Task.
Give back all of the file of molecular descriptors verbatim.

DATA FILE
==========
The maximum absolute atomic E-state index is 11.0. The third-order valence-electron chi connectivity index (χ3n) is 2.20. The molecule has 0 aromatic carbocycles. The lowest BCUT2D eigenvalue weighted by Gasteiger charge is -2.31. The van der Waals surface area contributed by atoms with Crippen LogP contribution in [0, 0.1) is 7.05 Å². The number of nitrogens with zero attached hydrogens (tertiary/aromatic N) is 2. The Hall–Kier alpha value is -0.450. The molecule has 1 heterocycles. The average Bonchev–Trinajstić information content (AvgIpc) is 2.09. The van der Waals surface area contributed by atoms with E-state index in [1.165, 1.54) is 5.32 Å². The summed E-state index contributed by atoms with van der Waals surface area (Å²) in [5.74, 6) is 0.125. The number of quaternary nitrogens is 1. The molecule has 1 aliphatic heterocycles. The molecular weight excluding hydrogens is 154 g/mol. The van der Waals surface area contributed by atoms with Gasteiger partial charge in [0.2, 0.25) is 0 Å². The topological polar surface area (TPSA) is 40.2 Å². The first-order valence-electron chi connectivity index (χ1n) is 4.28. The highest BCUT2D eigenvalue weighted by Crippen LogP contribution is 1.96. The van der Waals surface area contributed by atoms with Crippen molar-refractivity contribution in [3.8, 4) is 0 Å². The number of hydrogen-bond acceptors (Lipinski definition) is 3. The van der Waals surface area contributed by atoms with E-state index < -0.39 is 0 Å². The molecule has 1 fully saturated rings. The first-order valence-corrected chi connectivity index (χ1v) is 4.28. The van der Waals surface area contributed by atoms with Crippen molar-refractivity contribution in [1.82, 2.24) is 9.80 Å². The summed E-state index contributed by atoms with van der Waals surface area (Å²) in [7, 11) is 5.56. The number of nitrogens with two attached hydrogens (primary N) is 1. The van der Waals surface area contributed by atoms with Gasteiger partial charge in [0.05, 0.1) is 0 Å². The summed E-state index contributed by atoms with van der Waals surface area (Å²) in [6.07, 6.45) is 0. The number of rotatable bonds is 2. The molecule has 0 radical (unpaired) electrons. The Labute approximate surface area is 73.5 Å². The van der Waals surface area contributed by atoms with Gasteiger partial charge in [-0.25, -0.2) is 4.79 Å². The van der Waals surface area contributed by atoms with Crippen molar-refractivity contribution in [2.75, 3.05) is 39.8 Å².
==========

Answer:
The maximum absolute atomic E-state index is 11.0. The third-order valence-electron chi connectivity index (χ3n) is 2.20. The molecule has 0 aromatic carbocycles. The lowest BCUT2D eigenvalue weighted by Gasteiger charge is -2.31. The van der Waals surface area contributed by atoms with Crippen LogP contribution in [0, 0.1) is 7.05 Å². The number of nitrogens with zero attached hydrogens (tertiary/aromatic N) is 2. The Hall–Kier alpha value is -0.450. The molecule has 1 heterocycles. The average Bonchev–Trinajstić information content (AvgIpc) is 2.09. The van der Waals surface area contributed by atoms with E-state index in [1.165, 1.54) is 5.32 Å². The summed E-state index contributed by atoms with van der Waals surface area (Å²) in [5.74, 6) is 0.125. The number of quaternary nitrogens is 1. The molecule has 1 aliphatic heterocycles. The molecular weight excluding hydrogens is 154 g/mol. The van der Waals surface area contributed by atoms with Gasteiger partial charge in [0.2, 0.25) is 0 Å². The topological polar surface area (TPSA) is 40.2 Å². The first-order valence-electron chi connectivity index (χ1n) is 4.28. The highest BCUT2D eigenvalue weighted by Crippen LogP contribution is 1.96. The van der Waals surface area contributed by atoms with Crippen molar-refractivity contribution in [3.8, 4) is 0 Å². The number of hydrogen-bond acceptors (Lipinski definition) is 3. The van der Waals surface area contributed by atoms with E-state index < -0.39 is 0 Å². The molecule has 1 fully saturated rings. The first-order valence-corrected chi connectivity index (χ1v) is 4.28. The van der Waals surface area contributed by atoms with Crippen molar-refractivity contribution in [1.82, 2.24) is 9.80 Å². The summed E-state index contributed by atoms with van der Waals surface area (Å²) in [7, 11) is 5.56. The number of nitrogens with two attached hydrogens (primary N) is 1. The van der Waals surface area contributed by atoms with Gasteiger partial charge in [0.05, 0.1) is 0 Å². The summed E-state index contributed by atoms with van der Waals surface area (Å²) in [6.07, 6.45) is 0. The number of rotatable bonds is 2. The molecule has 0 radical (unpaired) electrons. The Labute approximate surface area is 73.5 Å². The van der Waals surface area contributed by atoms with Gasteiger partial charge in [-0.25, -0.2) is 4.79 Å². The van der Waals surface area contributed by atoms with Crippen molar-refractivity contribution in [2.75, 3.05) is 39.8 Å².